On 12/2/2010 7:17 PM, Christopher E. Brown wrote:
> On Thu, 2 Dec 2010, Diane and Edward Swynar wrote:
>> Hi Guys,
>> How have you found CFLs to behave in outdoor applications...?
>> Here in The Great White North it's not uncommon to have sub-zero (Fahrenheit
>> scale) temperatures in the long, cold winter months. I have porch lamps&
>> driveway lamps whose only protection from the elements are decorative glass
>> Will these things fire-up when the thermometer dips, or will we be left
>> here---literally--in the cold& dark...?
>> ~73~ de Eddy VE3CUI - VE3XZ
> I ran outdoor rated CFLs in the front and back porch and fron of garage
> lights for a while.
> In the -15 to -25 (F) range they could take 3 - 5 minutes to fire up (dim
> in 5 - 30 seconds, jump to 50% light after minutes). They never hit full
> bright no matter how long they ran.
> Below -25 they often did not fire up at all.
> After 3 failures in one winter I replaced the front porch and garage front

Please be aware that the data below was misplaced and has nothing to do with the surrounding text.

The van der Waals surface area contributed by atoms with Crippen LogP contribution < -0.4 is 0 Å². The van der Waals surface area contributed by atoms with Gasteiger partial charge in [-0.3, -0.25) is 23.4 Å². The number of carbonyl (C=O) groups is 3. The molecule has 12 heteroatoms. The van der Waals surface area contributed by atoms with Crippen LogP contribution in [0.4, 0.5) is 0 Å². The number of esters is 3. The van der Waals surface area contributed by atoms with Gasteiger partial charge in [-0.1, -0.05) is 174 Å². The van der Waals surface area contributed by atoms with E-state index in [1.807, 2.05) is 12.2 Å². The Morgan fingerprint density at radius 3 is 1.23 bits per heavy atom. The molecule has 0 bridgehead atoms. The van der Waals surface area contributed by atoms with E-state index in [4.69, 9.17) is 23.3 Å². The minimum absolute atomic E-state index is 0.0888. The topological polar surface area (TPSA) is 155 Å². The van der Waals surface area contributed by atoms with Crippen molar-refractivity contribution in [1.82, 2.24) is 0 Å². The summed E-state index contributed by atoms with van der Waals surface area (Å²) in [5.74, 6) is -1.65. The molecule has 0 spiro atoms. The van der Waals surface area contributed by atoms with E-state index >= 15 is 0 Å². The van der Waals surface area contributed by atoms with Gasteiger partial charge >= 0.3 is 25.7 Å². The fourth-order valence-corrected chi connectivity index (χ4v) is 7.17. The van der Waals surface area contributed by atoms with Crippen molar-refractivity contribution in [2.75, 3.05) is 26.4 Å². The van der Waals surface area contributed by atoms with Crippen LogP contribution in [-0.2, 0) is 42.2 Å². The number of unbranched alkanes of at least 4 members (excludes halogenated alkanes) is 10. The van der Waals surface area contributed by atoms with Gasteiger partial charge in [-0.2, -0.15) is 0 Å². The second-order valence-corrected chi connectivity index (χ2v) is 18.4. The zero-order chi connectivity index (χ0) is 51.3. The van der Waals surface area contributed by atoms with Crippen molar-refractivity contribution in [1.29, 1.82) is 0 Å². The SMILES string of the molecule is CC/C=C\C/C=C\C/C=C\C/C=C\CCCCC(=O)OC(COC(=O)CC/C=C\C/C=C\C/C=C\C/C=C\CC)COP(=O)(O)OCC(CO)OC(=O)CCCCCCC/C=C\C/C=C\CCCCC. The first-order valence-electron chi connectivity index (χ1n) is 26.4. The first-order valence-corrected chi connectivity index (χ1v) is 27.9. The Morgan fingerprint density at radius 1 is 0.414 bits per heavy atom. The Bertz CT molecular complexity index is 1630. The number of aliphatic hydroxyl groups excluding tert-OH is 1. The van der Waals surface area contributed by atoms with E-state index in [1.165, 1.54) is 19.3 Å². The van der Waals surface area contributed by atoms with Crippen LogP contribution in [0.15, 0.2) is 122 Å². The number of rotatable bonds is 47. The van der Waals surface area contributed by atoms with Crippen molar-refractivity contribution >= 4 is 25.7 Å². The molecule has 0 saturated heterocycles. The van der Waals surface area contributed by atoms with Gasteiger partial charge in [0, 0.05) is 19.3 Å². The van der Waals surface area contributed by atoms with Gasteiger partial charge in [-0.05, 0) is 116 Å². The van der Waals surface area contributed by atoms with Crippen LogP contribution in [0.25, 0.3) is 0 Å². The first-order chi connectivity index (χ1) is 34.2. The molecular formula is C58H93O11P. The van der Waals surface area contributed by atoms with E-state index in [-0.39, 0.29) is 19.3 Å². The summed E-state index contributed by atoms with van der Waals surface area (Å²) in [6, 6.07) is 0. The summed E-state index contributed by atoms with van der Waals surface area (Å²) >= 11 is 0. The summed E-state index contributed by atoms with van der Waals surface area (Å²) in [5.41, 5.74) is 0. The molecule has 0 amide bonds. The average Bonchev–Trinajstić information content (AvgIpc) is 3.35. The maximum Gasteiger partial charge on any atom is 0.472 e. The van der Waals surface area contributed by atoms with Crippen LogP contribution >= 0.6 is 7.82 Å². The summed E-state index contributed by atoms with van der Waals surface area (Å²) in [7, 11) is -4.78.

> lights with 30w clear bulb conventionals.
I have a 6W conventional CFL recessed in the roof over the stoop on the
shop. It has lasted one winter and one summer so far and we are now to
the point where it seldom gets above freezing even for a high. OTOH our
winters in Central Michigan have gotten mild enough over the last 60
years it is rare to see temps get below zero F. OTOH so far we've only
had 2 days so far this fall that have not made it above freezing. BUT
only 3 out of the next ten make it above 32F in the forecast. No single
digits at night yet. Actually no teens at night ...yet! <:-))
> Still have a 100w "equiv" on the back porch, but we generally only use in
In the garage I have 4, 46 watt (forgotten the equivalent W) mounted
inverted. They do pretty well except for the two close to the garage
> That particular one will fire up below -30, but we only turn on every
> couple weeks in winter to shovel rear porch and turn on at least 10
> minutes in advance.
> In general the outdoor types do seem to be much better about actually
> firing up, and the larger the unit (higher output) the better it seems to
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